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Scaling Up What Works: Experimental Evidence on External Validity in Kenyan Education
The recent wave of randomized trials in development economics has provoked criticisms regarding external validity. We investigate two concerns – heterogeneity across beneficiaries and implementers –
Experimental evidence on scaling up education reforms in Kenya
The recent wave of randomized trials in development economics has provoked criticisms regarding external validity and the neglect of political economy. We investigate these concerns in a randomized
On the Evolution of the Firm Size Distribution in an African Economy
The size of the informal sector is commonly associated with low per capita GDP and a poor business environment. Recent episodes of reform and growth in several African countries appear to contradict
The returns to formality and informality in urban Africa
This paper addresses the questions as to the size and causes of earnings differentials in two urban African labor markets, those of Ghana and Tanzania. We have panel data so we can ask how far time
Context Matters for Size: Why External Validity Claims and Development Practice Don't Mix
In this paper we examine how policymakers and practitioners should interpret the impact evaluation literature when presented with conflicting experimental and non-experimental estimates of the same
Does Abolishing Fees Reduce School Quality?Evidence from Kenya.
In 2003 Kenya abolished user fees in all government primary schools. We find that this Free Primary Education (FPE) policy resulted in a decline in public school quality and increased demand for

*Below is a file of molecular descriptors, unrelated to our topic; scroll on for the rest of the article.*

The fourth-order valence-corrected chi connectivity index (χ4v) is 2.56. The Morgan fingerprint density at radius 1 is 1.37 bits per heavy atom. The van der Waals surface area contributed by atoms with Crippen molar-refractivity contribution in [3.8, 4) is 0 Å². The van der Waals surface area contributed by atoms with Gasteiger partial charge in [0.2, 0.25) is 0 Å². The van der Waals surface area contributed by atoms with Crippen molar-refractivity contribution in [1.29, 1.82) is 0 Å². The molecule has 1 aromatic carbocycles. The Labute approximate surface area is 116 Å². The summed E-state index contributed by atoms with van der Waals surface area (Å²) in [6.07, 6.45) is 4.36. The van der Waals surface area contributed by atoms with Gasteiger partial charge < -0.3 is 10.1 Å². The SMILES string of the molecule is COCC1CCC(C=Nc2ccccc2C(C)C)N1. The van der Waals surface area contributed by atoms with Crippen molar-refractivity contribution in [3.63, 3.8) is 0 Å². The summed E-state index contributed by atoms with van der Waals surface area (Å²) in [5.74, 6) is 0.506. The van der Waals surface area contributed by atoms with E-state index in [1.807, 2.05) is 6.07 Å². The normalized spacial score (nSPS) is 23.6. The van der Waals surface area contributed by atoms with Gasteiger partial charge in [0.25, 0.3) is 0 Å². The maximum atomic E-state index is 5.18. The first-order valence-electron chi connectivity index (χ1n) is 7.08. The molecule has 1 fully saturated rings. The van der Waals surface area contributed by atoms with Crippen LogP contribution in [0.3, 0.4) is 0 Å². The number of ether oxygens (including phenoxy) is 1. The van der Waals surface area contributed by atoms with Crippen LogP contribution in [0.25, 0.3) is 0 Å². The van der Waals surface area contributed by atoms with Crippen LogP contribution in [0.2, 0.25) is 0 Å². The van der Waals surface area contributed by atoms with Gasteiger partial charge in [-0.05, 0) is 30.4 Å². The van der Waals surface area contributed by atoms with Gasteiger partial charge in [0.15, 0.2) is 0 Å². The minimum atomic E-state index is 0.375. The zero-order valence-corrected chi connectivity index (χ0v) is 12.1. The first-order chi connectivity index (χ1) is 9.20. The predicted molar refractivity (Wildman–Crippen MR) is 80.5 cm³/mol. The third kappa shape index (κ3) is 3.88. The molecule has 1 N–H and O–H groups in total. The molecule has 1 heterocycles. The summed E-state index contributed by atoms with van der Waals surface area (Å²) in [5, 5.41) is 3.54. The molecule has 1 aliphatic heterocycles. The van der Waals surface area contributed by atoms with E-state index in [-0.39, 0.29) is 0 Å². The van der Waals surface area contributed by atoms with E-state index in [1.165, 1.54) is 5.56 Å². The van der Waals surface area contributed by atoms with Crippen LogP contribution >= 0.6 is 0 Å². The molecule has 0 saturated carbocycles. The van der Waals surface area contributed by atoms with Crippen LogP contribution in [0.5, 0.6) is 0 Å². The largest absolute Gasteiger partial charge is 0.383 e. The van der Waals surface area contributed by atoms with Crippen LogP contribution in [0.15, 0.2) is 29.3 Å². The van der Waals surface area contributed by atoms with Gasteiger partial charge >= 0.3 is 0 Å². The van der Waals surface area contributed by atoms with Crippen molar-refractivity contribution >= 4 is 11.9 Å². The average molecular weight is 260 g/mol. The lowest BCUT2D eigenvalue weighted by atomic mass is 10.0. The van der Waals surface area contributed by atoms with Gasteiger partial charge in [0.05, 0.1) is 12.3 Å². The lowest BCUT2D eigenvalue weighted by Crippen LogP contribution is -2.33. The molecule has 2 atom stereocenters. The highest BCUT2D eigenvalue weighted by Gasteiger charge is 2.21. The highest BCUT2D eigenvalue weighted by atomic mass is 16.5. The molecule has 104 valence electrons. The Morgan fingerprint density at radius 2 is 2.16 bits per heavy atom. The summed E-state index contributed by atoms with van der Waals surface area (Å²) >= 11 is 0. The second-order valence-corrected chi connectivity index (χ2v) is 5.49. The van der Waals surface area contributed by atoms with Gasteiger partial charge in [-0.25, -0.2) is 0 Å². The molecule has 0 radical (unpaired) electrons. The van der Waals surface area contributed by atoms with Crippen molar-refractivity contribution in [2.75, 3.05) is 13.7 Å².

The Price of Empowerment: Experimental Evidence on Land Titling in Tanzania
We report on a randomized field experiment using price incentives to address both economic and gender inequality in land tenure formalization. During the 1990s and 2000s, nearly two dozen African
Labour Market Flexibility, Wages and Incomes in Sub‐Saharan Africa in the 1990s
This paper provides an overview of how African labor markets have performed in the 1990s. It is argued that the failure of African labor markets to create good paying jobs has resulted in excess
Can Outsourcing Improve Liberia's Schools? Preliminary Results from Year One of a Three-Year Randomized Evaluation of Partnership Schools for Liberia
After one year, public schools managed by private contractors in Liberia raised student learning by 60 percent, compared to standard public schools. But costs were high, performance varied across
RECOUP Working Paper 12. Does Doing an Apprenticeship Pay Off?Evidence from Ghana.
TLDR
It is shown that apprenticeship is by far the most important institution providing training and is undertaken primarily by those with junior high school or lower levels of education, which suggests that endogenous selection into the apprenticeship system is important, and several measures are taken to address this issue.
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